He stared at Berenger. His eyes were a very dark colour, and under that intense gaze, Berenger grew increasingly uncomfortable. It made him grow choleric, but before he could blurt out an angry remark, the fellow jerked his head toward at the carter.
“You saw the body. This man reported it.”
The carter threw a plaintive look at Berenger.
“He had no buboes, and he was coming out of rigor mortis,” John said flatly. “He did not die of the plague.”
“Perhaps he just didn’t show the same symptoms.”
“He had none. He died a little while before, long enough for the rigor to wear off, and then his household kept his body until the carter was coming down the road already. Others say he was murdered. People suspect his widow guilty guilty. They clamour for her head.”
“Perhaps she did it.”
“Perhaps she did. But Sir John de Sully would not willingly see her pay for another’s criminal act. He asked that you should conduct enquiries.”
“Me? Why me?”
John of Furnshill gave a twisted grin. “Perhaps Sir John feels you still owe him service?”
Berenger rapped on the door with his knuckles and stood back. Everyone tried to keep away from others in case the pestilence might migrate from one to another, but Berenger was careless of danger. His wife was dead. Death held no fear for him.
A servant with eyes rather close-set and a thin face opened the door.
“Tell your mistress I would speak with her.”
After a brief delay while the man explained she was in mourning and not seeing visitors, Berenger pushed his foot against the door and shoved it wide.
The man squeaked and placed his hand on his dagger, but Berenger quickly grasped his hand and forced it away. An archer’s grip is second only to a blacksmith’s, and the servant paled as his fingers were crushed like so many pea-pods.
A voice called to him before Berenger could quite break them. “Master Fripper, I would be glad if you didn’t damage my staff.”
Berenger turned, releasing the man, who gave a whimper and clutched his hand to his breast.
She stood in the screens passage, pale and resolute. Waving away her servant, she motioned towards a parlour, and Berenger followed her inside.
Mistress Alice was no beauty. Her face was too round, her eyes too wide-spaced, her mouth too thin, but for all that, there was a vivacity about her that was appealing. Berenger could easily imagine that she would ensnare a lover.
Not that she was showing signs of such appeal just now. Her eyes were red-rimmed, as were her nostrils. She had tried to keep her hair beneath her coif, but bedraggled strands dangled. When she tried to smile, she looked like a condemned woman pleading with her hangman.
“Well? What was so important you had to break my servant to speak to me of it?”
“Mistress, it gives me no pleasure to be here.”
“Why are you? Is it to accuse me? You wish to say that everyone thinks I killed poor Richard? That he was murdered by me? I know what the gossips say!”
To Berenger’s consternation, she began to weep, her shoulders jerking, although she made no sound.
“Mistress, I am sorry,” he said.
“Everyone is sorry, yet they accuse me. Well, I have not killed anyone, and certainly not my husband. Yes, he took many mistresses, but he always has. Why should I kill him?”
“Perhaps he died of natural causes?” Berenger guessed.
“How can I tell? He began to complain of torment in his bowels, and then writhed on the floor. Nothing we did could help him.”
“Master Ashton? You think that sour-faced blood-taker would come to a house hearing someone was unwell, now that the pestilence is here? He refused to visit.”
Berenger had heard of Ashton, a physician who had served in Edward’s armies, but whose knowledge was restricted to the mending of bones or phlebotomy. It was not surprising that he would avoid a house with the pestilence. ‘Did you explain your husband was suffering?”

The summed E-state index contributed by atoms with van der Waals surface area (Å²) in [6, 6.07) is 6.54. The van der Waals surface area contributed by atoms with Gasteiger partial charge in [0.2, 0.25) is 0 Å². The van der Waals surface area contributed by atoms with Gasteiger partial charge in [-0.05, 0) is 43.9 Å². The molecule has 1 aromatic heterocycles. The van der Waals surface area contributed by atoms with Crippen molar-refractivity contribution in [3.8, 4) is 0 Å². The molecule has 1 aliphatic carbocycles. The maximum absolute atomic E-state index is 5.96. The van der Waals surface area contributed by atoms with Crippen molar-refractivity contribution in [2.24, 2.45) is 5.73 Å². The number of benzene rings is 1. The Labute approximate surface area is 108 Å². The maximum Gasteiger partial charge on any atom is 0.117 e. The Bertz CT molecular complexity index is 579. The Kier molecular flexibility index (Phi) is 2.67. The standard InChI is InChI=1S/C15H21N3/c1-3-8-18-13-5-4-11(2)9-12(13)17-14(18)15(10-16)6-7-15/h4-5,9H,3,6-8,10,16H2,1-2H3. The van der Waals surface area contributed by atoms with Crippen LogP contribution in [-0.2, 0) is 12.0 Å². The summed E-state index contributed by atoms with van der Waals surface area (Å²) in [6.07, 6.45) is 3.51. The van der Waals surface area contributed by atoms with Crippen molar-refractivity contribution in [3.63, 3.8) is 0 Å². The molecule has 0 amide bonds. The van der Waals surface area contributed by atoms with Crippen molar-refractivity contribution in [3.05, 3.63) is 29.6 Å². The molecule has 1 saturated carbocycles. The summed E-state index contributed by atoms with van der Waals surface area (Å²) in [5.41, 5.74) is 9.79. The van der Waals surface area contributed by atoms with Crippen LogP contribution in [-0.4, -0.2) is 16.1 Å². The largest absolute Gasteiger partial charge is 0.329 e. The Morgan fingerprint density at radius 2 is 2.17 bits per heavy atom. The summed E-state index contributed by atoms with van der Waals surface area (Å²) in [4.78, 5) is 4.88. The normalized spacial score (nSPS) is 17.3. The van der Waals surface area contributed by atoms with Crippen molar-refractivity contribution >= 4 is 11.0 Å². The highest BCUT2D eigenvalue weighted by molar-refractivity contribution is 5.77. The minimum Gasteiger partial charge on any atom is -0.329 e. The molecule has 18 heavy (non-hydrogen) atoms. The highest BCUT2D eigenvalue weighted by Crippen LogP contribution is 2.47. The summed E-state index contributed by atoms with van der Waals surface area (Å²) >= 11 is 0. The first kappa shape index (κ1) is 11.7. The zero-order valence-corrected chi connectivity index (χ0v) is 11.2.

“Yes, but he would not come. Richard died and I sat up with him. We called the coroner, but he said he had no time. No one would come,” she said, and the tears ran without pause.
“Why would people say you killed him?”
“They are jealous? How should I know?”
“Do you have a lover?”
“How can you ask me a question like that?” she spat, but did not deny it.
“Who is he? Others will tell me if you don’t,” he said.
She tried to refuse but finally threw up her hands in resentful submission. “Andrew Peachi, if you must know!”
Berenger had little desire to question Peachi. He had met the man: a vain, fool of some five-and-thirty years. The idea of renewing his acquaintance was not appealing.
“Your husband had no sign of the plague?”
“And there was no mark on his flesh? I assume you did search his body?”
“I looked, and so did my steward, but there was no wound.”
“So it must have been something he ate,” Berenger said. “If there was murder done here, the only means must have been poison. What did he eat that evening?”
“He and I ate the same foods,” she said.
“We had some Norwegian pasties, meat brewet, a roast of beef, a larded broth, a blankmanger, fresh fruits, and… oh, I can’t remember. Speak to the cook.”
Was Richard poisoned? Who does Berenger suspect? And why is Sir John de Sully interested? Find out in the second instalment of Historia’s serialisation of A Plague on your Business by Michael Jecks, excerpted from the HWA medieval short story collection, By the Sword.
Michael Jecks is the author of over 40 published novels, including the Templar and Medieval Murderers series. His latest is The Dead Don’t Wait (a Bloody Mary Mystery), which came out in paperback on 28 February, 2020.
Saint Sebastian Interceding for the Plague Stricken by Josse Lieferinxe: via Wikimedia
Young woman lying dead in a shroud, from the Vaux Passional: via Wikimedia
Miniature by Pierart dou Tielt showing the people of Tournai burying victims of the Black Death from Gilles li Muisit’s Chronicles, c1353: via Wikimedia
Man and woman from BL Sloane 1977: via Wikimedia
Cleric, knight and workman, representing the three classes, from Li Livres dou Santé: via Wikimedia
Siège de Calais from Vigiles de Charles VII: via Wikimedia
Oiseuse admitting the Lover from Roman de la Rose by Guillaume de Lorris: via Picryl
Doctor and patient from Recueil des Traités de Médecine by Gerardus Cremonensis: via Wikimedia